US entomologist Justin Schmidt has carved out a place in entomological history by putting together the Schmidt pain index to measure the intensity of insect stings. These range from a score of 1 the tickle of sweat bees (Halictus species etc) to 4 the kind of pain that makes you lie down and scream (bullet ant, Paraponera clavata). The pain index is referenced throughout the internet, but this is the Natural History Museum’s take on it.
Not wanting to be outdone I’ve decided to launch the
This is the opposite of a pain index, because none of the insects has a sting. They just look threatening.
It seems obvious now, that stinging or poisonous models might be copied by harmless mimics, to trick potential predators into thinking that they were painfully dangerous, but it wasn’t until naturalist and explorer Henry Walter Bates formalized it in 1861, that the idea gained widespread understanding. It is now known the biological world over as Batesian mimicry.
The Jones index of implied menace is an irreverent unpicking of Bates’s mimicry, aligned on a scale from Woah! to Oh how cute. At menace level 4 even the hardened entomologist might take a step back and stand cautiously for a moment or two as they size up the target insect. Menace level 1 just brings a smile to your face and the thought: “What pretty colours”. Even more so than Schmidt’s pain scale, my index is subjective in the extreme. But it works for me.
4. Hornet robberfly, Asilus crabroniformis.
Damn this thing looks pure evil.
Arguably Britain’s most striking fly, the hornet-mimicking Asilus crabroniformis. Taken from its well-deserved place on the frontispiece in Colyer & Hammond’s (1951) Flies of the British Isles.
3. Hornet moth, Sesia apiformis.
A moth? Really? Are you sure?
The hornet moth, Sesia apiformis, is one of the clearwings, named for their narrow, transparent, unscaled and unpatterned wings which make them not at all moth-like, but very wasp-like, very wasp-like indeed.
2. Phantom hoverfly, Doros profuges.
Sleek, but with that sinister-looking narrow waist and menacingly darkened wing edges….
The ‘phantom’ hoverfly, Doros profuges. I’ve filched this as a screenshot from the excellent diptera.info website; I hope they don’t mind.
1. Ant beetle, Anthicus floralis.
Looks a bit like an ant — if you squint.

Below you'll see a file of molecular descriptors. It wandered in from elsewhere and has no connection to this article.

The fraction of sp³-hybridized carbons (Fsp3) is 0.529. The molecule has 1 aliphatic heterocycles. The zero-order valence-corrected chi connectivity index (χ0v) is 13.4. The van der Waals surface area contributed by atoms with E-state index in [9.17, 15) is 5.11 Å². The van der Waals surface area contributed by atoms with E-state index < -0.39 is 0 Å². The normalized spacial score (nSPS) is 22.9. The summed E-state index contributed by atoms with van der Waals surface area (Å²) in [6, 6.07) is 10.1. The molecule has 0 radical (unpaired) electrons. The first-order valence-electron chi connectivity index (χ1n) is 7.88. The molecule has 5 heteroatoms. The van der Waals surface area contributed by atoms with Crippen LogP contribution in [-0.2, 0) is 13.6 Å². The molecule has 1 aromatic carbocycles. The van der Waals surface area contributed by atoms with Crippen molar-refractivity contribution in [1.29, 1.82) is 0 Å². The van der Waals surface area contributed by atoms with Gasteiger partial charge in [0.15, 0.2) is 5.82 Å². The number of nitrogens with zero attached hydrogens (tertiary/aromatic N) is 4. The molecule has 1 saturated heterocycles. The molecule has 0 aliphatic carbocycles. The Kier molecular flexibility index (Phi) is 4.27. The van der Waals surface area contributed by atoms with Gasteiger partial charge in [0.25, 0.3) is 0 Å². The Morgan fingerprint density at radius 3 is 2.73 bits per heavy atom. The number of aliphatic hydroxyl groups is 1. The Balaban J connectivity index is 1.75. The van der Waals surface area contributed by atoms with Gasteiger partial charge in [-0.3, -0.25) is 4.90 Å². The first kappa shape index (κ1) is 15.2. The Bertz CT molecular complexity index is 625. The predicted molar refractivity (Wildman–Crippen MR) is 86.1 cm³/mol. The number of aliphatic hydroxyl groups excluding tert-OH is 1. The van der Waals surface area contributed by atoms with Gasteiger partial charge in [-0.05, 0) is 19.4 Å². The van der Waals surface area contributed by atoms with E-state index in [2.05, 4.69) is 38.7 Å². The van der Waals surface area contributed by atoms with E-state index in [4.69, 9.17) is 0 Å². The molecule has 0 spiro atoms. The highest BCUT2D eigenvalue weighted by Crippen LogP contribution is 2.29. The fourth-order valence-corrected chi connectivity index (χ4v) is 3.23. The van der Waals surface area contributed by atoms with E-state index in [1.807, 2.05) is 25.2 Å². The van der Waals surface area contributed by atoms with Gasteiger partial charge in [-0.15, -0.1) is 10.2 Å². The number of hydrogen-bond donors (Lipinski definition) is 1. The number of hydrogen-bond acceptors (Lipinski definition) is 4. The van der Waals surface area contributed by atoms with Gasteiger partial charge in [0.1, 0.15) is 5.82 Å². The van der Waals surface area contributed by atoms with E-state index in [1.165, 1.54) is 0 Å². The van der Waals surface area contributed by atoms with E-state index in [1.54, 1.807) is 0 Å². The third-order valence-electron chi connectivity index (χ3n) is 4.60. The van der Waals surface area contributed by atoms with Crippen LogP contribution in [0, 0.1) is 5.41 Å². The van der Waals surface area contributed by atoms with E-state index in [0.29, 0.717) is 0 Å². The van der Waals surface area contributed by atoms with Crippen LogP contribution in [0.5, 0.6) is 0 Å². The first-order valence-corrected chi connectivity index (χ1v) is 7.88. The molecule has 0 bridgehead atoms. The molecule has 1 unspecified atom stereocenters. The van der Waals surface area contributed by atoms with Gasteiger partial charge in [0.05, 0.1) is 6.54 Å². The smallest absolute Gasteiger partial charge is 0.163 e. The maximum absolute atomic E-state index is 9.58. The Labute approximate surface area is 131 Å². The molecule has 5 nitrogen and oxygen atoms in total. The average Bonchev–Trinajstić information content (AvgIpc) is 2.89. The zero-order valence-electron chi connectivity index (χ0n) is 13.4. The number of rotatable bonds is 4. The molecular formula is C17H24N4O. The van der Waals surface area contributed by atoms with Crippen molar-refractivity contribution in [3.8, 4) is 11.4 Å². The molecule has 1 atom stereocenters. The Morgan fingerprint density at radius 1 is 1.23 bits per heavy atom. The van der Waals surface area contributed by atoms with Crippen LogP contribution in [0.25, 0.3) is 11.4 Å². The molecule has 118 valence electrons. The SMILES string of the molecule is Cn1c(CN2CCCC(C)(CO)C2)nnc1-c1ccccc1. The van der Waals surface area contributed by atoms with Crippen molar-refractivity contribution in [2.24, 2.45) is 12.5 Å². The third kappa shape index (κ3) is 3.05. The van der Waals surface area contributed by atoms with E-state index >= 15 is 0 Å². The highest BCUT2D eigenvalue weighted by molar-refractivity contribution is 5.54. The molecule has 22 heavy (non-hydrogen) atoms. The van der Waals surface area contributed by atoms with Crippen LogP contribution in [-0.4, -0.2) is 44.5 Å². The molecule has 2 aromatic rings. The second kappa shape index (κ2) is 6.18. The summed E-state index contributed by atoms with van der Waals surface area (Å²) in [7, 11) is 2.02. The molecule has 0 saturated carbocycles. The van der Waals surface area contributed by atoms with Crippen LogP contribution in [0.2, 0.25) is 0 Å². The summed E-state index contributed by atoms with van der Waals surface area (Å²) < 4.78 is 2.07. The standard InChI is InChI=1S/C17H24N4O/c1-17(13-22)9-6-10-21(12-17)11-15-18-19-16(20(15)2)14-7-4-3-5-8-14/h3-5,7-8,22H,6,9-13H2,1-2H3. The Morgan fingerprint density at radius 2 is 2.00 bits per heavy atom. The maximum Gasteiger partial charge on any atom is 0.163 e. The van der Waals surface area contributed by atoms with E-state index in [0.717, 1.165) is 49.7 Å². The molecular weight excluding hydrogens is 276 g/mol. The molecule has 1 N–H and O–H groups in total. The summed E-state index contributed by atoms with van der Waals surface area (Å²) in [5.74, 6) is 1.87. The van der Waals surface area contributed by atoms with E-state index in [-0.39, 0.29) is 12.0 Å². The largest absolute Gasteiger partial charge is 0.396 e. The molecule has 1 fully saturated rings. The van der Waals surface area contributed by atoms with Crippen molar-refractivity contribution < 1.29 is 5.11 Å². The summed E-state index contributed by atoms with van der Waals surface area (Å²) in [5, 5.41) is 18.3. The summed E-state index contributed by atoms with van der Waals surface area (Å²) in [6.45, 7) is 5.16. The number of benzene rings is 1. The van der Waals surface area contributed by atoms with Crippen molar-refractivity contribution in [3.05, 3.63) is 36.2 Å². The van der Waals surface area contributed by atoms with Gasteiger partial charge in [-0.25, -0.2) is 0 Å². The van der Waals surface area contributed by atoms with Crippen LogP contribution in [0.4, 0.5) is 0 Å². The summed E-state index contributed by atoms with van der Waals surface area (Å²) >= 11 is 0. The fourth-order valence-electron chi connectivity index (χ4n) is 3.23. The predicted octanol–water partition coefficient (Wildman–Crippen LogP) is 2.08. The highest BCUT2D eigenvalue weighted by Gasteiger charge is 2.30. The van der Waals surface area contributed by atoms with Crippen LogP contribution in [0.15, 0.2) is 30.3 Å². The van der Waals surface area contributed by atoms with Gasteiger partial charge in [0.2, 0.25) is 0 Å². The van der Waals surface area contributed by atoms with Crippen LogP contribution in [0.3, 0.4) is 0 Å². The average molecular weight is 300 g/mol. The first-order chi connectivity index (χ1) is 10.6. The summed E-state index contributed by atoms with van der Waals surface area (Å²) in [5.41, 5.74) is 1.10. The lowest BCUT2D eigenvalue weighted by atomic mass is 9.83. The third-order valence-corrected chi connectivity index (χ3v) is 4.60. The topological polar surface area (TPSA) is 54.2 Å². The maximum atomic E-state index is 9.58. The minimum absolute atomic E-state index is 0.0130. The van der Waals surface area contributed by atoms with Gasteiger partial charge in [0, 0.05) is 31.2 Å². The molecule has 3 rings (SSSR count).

Anthicus floralis does look remarkably ant-like when it runs about at top speed on the ground. But it’s hardly a thing of nightmares.
Like Schmidt, I’m prepared to allow some latitude, breaking out from the 4-point scale, when necessary. The brightly coloured craneflies, Ctenophora, look creepy as well as being threateningly coloured, enough to score 3.5 maybe.
For some people the creepy long legs do it, for others it’s the intimidating upturned spike of a tail. But, like all craneflies, a female Ctenophora pectinicornis is completely harmless.
Most hoverflies would rank 1, although I might make an exception for Volucella zonaria, and give it a 3, if only because of its menacing size.
Even dead in the hand it looks unnerving — Britain’s largest hoverfly, Volucella zonaria.
On the other hand conopids, which are visually superb wasp mimics actually look too cuddly, so only get 2, except for Sicus ferrugineus which, with its curled can-opener tail, looks a very sinister 2.7.
The brightly coloured wasp longhorn, Rutpela maculata, scores 2 when it walks, but a waspish 3 when it flies.
The wasp longhorn, Rutpela (Strangalia) maculata is a frequent flower visitor and does that hawking bobbing flight so characteristic of wasps.
So next time you stare in wide-eyed startlement at some large buzzing bug, beetle or fly, which you first thought was a wasp, but now realize is a mimic, remember to take a moment during your stand-down relaxation to ask yourself the question: “Yes, but what Jones score did it elicit?”